The debate over gun rights has roared its head once again after a recent case involving a Western Oregon University student came to light.
Jeffrey L. Maxwell of Lebanon is a Marine Corps veteran and was, until last week, a full-time student in his junior year at Western. He has a license to carry a concealed handgun. On Jan. 28, while searching for a reportedly suspicious person, Maxwell was stopped by campus and Monmouth Police because he was "armed." Police found a knife as well as a handgun in his possession, and Maxwell was cited for carrying a gun in a public building.
No charges against Maxwell were filed by the Polk County District Attorney's office, which dismissed the case because they could find no wrongdoing by Maxwell. But, according to Maxwell's attorney, James Leuenberger, a WOU campus judicial affairs panel comprised of students and one school official last week found Maxwell "guilty" and has punished him by suspending him from school. To be reinstated, Maxwell must undergo a mental health examination to prove he isn't a threat to others and write a 10-page essay on the impact of weapons on college campuses.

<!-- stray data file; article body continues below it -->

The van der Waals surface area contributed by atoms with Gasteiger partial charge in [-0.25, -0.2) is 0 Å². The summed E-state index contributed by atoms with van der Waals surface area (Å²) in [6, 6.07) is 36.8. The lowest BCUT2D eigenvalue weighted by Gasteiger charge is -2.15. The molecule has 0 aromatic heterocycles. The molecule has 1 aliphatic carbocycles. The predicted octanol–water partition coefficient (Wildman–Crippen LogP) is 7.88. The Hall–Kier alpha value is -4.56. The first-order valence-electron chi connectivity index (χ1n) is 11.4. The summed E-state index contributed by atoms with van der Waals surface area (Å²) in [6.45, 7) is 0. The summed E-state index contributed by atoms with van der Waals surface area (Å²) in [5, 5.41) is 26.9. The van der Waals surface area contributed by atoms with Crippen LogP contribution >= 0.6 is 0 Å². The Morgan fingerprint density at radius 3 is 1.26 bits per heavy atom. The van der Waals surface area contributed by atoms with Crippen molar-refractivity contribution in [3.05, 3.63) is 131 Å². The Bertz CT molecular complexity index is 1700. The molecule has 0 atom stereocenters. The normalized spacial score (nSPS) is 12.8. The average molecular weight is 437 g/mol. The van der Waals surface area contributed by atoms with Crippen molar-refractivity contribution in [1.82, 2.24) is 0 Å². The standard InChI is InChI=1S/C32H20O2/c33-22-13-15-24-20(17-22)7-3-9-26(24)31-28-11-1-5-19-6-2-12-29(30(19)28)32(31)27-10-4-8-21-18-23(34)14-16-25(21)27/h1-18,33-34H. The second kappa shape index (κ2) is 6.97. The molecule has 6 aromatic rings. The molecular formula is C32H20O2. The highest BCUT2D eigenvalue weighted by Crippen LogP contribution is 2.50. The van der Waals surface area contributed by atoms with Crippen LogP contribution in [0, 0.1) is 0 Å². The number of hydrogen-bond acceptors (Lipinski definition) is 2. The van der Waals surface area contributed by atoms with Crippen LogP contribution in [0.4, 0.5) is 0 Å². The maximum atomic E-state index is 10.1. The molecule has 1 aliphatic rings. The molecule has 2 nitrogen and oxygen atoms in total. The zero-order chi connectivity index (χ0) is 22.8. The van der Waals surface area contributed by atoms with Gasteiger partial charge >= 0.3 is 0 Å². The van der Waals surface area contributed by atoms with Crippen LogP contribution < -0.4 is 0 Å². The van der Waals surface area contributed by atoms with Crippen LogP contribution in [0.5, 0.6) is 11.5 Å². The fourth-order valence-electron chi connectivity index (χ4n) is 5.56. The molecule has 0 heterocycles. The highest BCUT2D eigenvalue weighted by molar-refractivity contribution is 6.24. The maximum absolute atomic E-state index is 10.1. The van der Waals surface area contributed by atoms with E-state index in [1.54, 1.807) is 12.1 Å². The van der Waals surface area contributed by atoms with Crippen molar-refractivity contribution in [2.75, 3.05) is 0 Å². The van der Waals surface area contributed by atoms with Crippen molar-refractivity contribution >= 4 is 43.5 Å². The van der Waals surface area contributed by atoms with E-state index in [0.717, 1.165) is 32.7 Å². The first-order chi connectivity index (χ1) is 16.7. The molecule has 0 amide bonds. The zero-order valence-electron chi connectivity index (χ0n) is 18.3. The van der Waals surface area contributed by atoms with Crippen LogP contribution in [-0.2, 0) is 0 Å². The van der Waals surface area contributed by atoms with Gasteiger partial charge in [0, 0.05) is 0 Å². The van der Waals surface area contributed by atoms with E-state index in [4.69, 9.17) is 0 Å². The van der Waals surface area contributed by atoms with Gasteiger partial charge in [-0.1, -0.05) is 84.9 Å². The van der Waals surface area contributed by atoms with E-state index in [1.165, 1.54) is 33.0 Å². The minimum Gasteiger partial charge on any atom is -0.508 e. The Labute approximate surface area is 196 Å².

The incident has garnered the attention of gun rights groups, politicians, the media, and the public. At question is whether rules Western and the Oregon University System has in place prohibiting weapons on campus violates Oregon Statue, which states that a Legislative Assembly is the only body that can regulate firearm possession by individual license holders.
Bringing guns onto a school campus like WOU isn't the smartest thing to do. For that, Maxwell deserves to be criticized. However, in this case, Maxwell did nothing wrong from a legal perspective yet has been found guilty by a panel of his peers that should have no authority in attempting to determine how to interpret the law.
Based on the information and facts that have been released to the public -- Western officials are not publicly commenting on the matter -- it is clear that Maxwell committed no crime. His only crime is having made some individuals on campus feel unsafe.
Until state law is changed, WOU and other universities should follow the law as it stands today. And because of that, the decision by the student judicial affairs board should be overturned.
Western officials owe Mr. Maxwell a public apology and should immediately reinstate him as a student in good standing.